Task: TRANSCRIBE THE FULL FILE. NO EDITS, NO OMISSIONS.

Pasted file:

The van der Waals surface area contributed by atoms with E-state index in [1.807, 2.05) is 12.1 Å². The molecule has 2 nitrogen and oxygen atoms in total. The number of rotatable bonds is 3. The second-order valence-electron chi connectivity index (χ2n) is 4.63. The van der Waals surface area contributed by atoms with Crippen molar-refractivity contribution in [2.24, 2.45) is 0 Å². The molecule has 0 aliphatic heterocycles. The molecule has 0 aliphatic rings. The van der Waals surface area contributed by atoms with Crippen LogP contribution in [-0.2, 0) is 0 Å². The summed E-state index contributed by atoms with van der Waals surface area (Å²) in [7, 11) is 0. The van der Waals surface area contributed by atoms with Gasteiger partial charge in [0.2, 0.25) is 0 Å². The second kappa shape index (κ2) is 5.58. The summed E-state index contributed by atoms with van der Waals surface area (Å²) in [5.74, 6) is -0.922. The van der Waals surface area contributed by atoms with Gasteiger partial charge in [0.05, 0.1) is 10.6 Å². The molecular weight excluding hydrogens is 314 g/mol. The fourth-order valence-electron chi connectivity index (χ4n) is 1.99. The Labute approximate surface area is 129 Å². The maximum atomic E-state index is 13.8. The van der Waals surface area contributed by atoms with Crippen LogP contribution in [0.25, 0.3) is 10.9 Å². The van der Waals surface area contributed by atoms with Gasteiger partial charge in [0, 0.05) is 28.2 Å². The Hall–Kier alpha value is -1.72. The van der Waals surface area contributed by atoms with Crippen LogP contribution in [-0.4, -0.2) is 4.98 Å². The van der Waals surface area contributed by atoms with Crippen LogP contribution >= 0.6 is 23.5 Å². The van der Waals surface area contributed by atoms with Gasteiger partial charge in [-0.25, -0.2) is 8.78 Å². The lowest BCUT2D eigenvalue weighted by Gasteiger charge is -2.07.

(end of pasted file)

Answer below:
The van der Waals surface area contributed by atoms with E-state index in [1.807, 2.05) is 12.1 Å². The molecule has 2 nitrogen and oxygen atoms in total. The number of rotatable bonds is 3. The second-order valence-electron chi connectivity index (χ2n) is 4.63. The van der Waals surface area contributed by atoms with Crippen molar-refractivity contribution in [2.24, 2.45) is 0 Å². The molecule has 0 aliphatic heterocycles. The molecule has 0 aliphatic rings. The van der Waals surface area contributed by atoms with Crippen LogP contribution in [-0.2, 0) is 0 Å². The summed E-state index contributed by atoms with van der Waals surface area (Å²) in [7, 11) is 0. The van der Waals surface area contributed by atoms with Gasteiger partial charge in [0.2, 0.25) is 0 Å². The second kappa shape index (κ2) is 5.58. The summed E-state index contributed by atoms with van der Waals surface area (Å²) in [5.74, 6) is -0.922. The van der Waals surface area contributed by atoms with Gasteiger partial charge in [0.05, 0.1) is 10.6 Å². The molecular weight excluding hydrogens is 314 g/mol. The fourth-order valence-electron chi connectivity index (χ4n) is 1.99. The Labute approximate surface area is 129 Å². The maximum atomic E-state index is 13.8. The van der Waals surface area contributed by atoms with Crippen LogP contribution in [0.25, 0.3) is 10.9 Å². The van der Waals surface area contributed by atoms with Gasteiger partial charge in [0, 0.05) is 28.2 Å². The Hall–Kier alpha value is -1.72. The van der Waals surface area contributed by atoms with Crippen LogP contribution in [-0.4, -0.2) is 4.98 Å². The van der Waals surface area contributed by atoms with Crippen LogP contribution >= 0.6 is 23.5 Å². The van der Waals surface area contributed by atoms with Gasteiger partial charge in [-0.25, -0.2) is 8.78 Å². The lowest BCUT2D eigenvalue weighted by Gasteiger charge is -2.07.